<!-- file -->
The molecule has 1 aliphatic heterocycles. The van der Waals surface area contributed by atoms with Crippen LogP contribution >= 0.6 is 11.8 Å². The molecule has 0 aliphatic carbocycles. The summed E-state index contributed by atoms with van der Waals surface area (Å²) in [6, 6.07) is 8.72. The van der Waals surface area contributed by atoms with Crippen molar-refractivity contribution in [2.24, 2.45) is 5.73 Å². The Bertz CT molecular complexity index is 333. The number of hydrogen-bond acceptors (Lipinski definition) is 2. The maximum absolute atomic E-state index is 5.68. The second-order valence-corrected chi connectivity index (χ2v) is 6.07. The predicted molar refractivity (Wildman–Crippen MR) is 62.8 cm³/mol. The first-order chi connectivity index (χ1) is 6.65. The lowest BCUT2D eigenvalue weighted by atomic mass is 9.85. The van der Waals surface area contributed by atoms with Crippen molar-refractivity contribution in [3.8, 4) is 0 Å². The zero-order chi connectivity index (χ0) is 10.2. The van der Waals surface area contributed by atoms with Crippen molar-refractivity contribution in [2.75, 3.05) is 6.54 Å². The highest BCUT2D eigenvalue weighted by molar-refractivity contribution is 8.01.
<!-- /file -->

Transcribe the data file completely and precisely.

The molecule has 1 aliphatic heterocycles. The van der Waals surface area contributed by atoms with Crippen LogP contribution >= 0.6 is 11.8 Å². The molecule has 0 aliphatic carbocycles. The summed E-state index contributed by atoms with van der Waals surface area (Å²) in [6, 6.07) is 8.72. The van der Waals surface area contributed by atoms with Crippen molar-refractivity contribution in [2.24, 2.45) is 5.73 Å². The Bertz CT molecular complexity index is 333. The number of hydrogen-bond acceptors (Lipinski definition) is 2. The maximum absolute atomic E-state index is 5.68. The second-order valence-corrected chi connectivity index (χ2v) is 6.07. The predicted molar refractivity (Wildman–Crippen MR) is 62.8 cm³/mol. The first-order chi connectivity index (χ1) is 6.65. The lowest BCUT2D eigenvalue weighted by atomic mass is 9.85. The van der Waals surface area contributed by atoms with Crippen molar-refractivity contribution in [3.8, 4) is 0 Å². The zero-order chi connectivity index (χ0) is 10.2. The van der Waals surface area contributed by atoms with Crippen molar-refractivity contribution in [2.75, 3.05) is 6.54 Å². The highest BCUT2D eigenvalue weighted by molar-refractivity contribution is 8.01.